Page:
THE SOUND OF MUCOUS
posted by James Reel
I’ve been snorting fine powder during the past few days. No, it’s not what you think; I don’t work for a rock’n’roll station. I’m talking about dust (I do, after all, work for a classical station).
My wife and I spent the weekend moving things out of the front rooms of our house in preparation for the arrival of painters. That means getting cozy with draperies that have been collecting dust and dog dander for nearly three years, and moving books and bookcases that have stood unmoved for about a decade. I won’t go into detail about what lay behind the bookcases, except to say that if I hauled in some salt water I could open a beach.
Yesterday, the workers started scraping off the Sensational ’70s popcorn ceiling (which had been applied after the asbestos era, thank goodness), and that means even more particulate matter is floating through my home. I’m vulnerable to allergies anyway, and none of this is doing my voice any good. It’s sounding scratchy, coming out at a higher basic pitch, and fading out on some end-of-sentence syllables, and my inhalations are even wheezier than usual. I’m not making excuses for poor performance, something about which Ikka Talvi has some amusing things to say in his August 14 blog post, merely taking an opportunity to observe that the voice is the most important tool at a radio announcer’s disposal, and the slightest change in the voice makes a huge difference in our performance.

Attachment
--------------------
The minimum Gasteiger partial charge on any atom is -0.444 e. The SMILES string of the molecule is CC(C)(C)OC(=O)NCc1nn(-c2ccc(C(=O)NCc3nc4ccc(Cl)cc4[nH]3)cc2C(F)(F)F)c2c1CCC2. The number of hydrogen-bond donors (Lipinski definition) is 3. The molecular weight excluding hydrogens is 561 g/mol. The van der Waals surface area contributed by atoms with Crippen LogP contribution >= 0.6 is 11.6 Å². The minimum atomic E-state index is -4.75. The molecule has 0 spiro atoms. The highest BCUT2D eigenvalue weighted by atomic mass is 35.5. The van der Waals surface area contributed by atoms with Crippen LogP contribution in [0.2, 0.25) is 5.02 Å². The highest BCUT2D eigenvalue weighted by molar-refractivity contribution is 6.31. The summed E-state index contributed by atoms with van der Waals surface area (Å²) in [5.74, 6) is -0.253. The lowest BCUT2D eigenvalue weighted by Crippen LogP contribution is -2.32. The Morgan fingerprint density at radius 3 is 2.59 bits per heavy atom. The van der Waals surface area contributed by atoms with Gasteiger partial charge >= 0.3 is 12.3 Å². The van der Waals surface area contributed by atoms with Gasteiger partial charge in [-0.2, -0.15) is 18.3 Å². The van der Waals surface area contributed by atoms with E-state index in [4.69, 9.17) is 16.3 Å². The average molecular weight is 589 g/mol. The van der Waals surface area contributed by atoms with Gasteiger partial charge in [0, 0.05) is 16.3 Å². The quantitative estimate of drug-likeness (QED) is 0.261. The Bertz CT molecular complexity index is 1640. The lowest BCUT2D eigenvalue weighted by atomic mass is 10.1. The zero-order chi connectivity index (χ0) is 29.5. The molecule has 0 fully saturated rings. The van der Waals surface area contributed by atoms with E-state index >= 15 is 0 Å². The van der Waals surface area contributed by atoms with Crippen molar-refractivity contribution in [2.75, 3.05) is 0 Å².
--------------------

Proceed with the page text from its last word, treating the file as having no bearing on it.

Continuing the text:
You can’t see my face or gestures; you can’t see me sit up straight in anticipation of some favorite piece of music or slouch in dismay when I’m confronting some piffle I can’t stand. The only way I can convey information, attitude and personality is through my voice. And because that’s all you as a listener have to go on, it’s probably easy for you to tell when something’s off—I’m tired, or distracted, or unprepared.
Announcers have certain ways of faking it. Smiling helps; you can’t see it, but the smile does brighten our vocal delivery. Placement of voice in the mouth and throat helps control pitch and tone; at all costs, we’re supposed to keep our noses out of it, if we want to avoid that baby-girl voice so common among young women now (is this the downside of spurning cigarettes?), yet we can’t afford to sound stuffed-up and adenoidal, either.
So I can understand why more than one announcer has confessed to me, “I can’t stand the sound of my own voice.” We’re hyper-aware of things that would otherwise pass unnoticed. But it does make me wonder why people who loathe their voices work in radio. Perhaps it’s because most of us are too ugly for TV.